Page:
The Impact of Automation on the Financial Advisory Profession

Jan 04, 2019 | 10 months ago | Read Time: 3 minutes | By iKnowledge Team

How long has it been since any of you have visited a bank branch recently? Or issued a cheque? Or went to a mutual fund investor centre to make investments? Or spoke to an agent for your insurance needs?

The business of banking and other financial services is rapidly automating themselves so that customers have the convenience of all their financial transactions done at the click of a button, or the swipe of a finger. Whether it is transferring funds, paying credit card bills, buying insurance online or mutual funds, opening a fixed deposit, buying shares, applying for an initial public offering etc., technology has brought it right down to the individual’s desktop, laptop and mobile device.

Technology in financial services

This automation is not restricted to transactions and buying and selling of products but it is now rapidly getting into the field of advisory itself.

Where earlier chartered accounts and tax consultants would physically sit with people to guide them through the tax planning and tax returns filing process, this activity has shifted online and at lower costs. A tax consultant usually charges around 3000 to 5000 for annual personal income tax filing, while an online tax filing system allows the individual to do it free of cost or for one-tenth the cost if the taxpayer takes the help of an expert.

Fintech Companies

Fintech, which was one of the buzzwords for 2015, is changing the way financial services and the business of financial advisory are evolving. Financial Planning Standards Board, USA, a global, professional standards setting body for financial planners and owner of the Certified Financial Planner marks outside the US, said a report[1] in 2016 that financial planners were increasingly using technology to deliver better services to their clients.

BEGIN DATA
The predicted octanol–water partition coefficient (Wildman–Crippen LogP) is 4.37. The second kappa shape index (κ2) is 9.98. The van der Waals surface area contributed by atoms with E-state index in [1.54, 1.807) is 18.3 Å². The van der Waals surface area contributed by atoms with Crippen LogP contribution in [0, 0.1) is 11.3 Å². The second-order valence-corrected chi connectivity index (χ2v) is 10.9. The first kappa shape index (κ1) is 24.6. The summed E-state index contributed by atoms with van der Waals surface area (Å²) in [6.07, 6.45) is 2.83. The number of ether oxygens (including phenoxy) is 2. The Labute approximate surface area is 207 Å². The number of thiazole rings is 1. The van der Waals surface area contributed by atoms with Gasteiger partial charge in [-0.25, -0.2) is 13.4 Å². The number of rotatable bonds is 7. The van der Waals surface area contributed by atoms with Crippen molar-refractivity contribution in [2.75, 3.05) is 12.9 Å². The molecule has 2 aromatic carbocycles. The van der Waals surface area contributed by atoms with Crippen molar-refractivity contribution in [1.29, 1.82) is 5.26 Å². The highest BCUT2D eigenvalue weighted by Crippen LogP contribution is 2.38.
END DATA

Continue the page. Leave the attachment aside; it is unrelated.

This was a marked change from earlier when they saw technology and growth of fintechs as a threat to their business. “…. Financial planners are less concerned about the disruptive potential of fully automated advice, and are talking about fintech more as a complement to their businesses,” the report said.[1]

The report added that the specific areas where they were taking the active help of technology were in basic data collection, client profiling, building a portfolio, asset allocation, calculation on risk and return, document processing, logistics and so on.

The benefits to financial advisors came in the form of increased efficiency in their operations, more accuracy in their calculation with better data analysis tools, more extensive data being captured, all this leading to superior recommendations to their clients.

From the regulatory angle, fintech also ensured that financial planners are able to manage their compliance systems better right from KYC (know your client) requirements to disclosure. Automation to a certain extent also takes out the human bias in case of asset selection and allocation. When it comes to more sophisticated fintech tools risk profiling and analysis are done through artificial intelligence systems which provide a more detailed output which is without bias and quite objective.

Disruption in financial services

Global consultancy and accounting firm PricewaterhouseCoopers pointed out that financial institutions, in the aftermath of the 2008 financial crisis are looking to fintech to provide better solutions, products and services to their clients. “This embrace isn’t just about the tech, it’s about culture, ways of working, problem solving, customer engagement and new ideas of leadership.”[2]

One of the biggest changes is taking place in the field of insurance with technology aggregating platforms providing insurance quotes online, based on which individuals can decide on low cost life insurance products. Aegon Life, for instance, has made it convenient for its customers to buy its plans online thus removing the role of commissions and minimising the expenses for the insured. Its iTerm Plus Insurance Plan is one such plan that starts at an economical rate of 405* per month. Individuals can choose from among four options taking cover for up to 36 critical illnesses.

Disruption of the existing ethos is the name of the game and customer retention is the main motive driving adoption of new technologies and platforms. Technology companies (such as payment banks, P2P lending platforms etc, mobile wallets) are virtually snapping at the heels of traditional brick and mortar banks and lending institutions as they provide ease in transactions and other financial services.

In order to stay relevant, banks have to ally themselves with fintechs, and work with them to provide better services to customers. Know about the different indian government schemes for women here.

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